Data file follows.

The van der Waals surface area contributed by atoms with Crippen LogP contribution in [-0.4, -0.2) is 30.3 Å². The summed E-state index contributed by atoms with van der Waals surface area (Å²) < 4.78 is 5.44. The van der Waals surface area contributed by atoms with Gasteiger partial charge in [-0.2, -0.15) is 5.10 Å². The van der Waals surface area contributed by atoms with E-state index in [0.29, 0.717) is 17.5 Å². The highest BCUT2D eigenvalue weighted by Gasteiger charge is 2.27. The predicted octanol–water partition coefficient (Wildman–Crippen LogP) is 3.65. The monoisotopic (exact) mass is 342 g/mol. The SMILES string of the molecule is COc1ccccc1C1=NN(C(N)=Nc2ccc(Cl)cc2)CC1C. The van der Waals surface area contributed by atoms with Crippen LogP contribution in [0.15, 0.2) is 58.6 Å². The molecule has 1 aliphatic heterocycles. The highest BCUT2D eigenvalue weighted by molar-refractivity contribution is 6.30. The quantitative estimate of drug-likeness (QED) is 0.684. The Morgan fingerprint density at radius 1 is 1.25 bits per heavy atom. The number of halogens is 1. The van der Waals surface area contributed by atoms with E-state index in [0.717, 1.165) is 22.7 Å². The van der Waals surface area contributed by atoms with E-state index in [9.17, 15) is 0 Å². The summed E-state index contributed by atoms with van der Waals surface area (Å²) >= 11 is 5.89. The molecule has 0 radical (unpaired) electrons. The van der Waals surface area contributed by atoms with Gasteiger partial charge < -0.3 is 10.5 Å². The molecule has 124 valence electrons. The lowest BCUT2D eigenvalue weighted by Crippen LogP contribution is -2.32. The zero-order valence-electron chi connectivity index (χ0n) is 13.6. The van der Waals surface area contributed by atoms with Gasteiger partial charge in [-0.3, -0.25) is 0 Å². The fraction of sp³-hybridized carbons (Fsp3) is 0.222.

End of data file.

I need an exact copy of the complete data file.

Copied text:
The van der Waals surface area contributed by atoms with Crippen LogP contribution in [-0.4, -0.2) is 30.3 Å². The summed E-state index contributed by atoms with van der Waals surface area (Å²) < 4.78 is 5.44. The van der Waals surface area contributed by atoms with Gasteiger partial charge in [-0.2, -0.15) is 5.10 Å². The van der Waals surface area contributed by atoms with E-state index in [0.29, 0.717) is 17.5 Å². The highest BCUT2D eigenvalue weighted by Gasteiger charge is 2.27. The predicted octanol–water partition coefficient (Wildman–Crippen LogP) is 3.65. The monoisotopic (exact) mass is 342 g/mol. The SMILES string of the molecule is COc1ccccc1C1=NN(C(N)=Nc2ccc(Cl)cc2)CC1C. The van der Waals surface area contributed by atoms with Crippen LogP contribution in [0.15, 0.2) is 58.6 Å². The molecule has 1 aliphatic heterocycles. The highest BCUT2D eigenvalue weighted by molar-refractivity contribution is 6.30. The quantitative estimate of drug-likeness (QED) is 0.684. The Morgan fingerprint density at radius 1 is 1.25 bits per heavy atom. The number of halogens is 1. The van der Waals surface area contributed by atoms with E-state index in [0.717, 1.165) is 22.7 Å². The van der Waals surface area contributed by atoms with E-state index in [9.17, 15) is 0 Å². The summed E-state index contributed by atoms with van der Waals surface area (Å²) >= 11 is 5.89. The molecule has 0 radical (unpaired) electrons. The van der Waals surface area contributed by atoms with Gasteiger partial charge < -0.3 is 10.5 Å². The molecule has 124 valence electrons. The lowest BCUT2D eigenvalue weighted by Crippen LogP contribution is -2.32. The zero-order valence-electron chi connectivity index (χ0n) is 13.6. The van der Waals surface area contributed by atoms with Gasteiger partial charge in [-0.3, -0.25) is 0 Å². The fraction of sp³-hybridized carbons (Fsp3) is 0.222.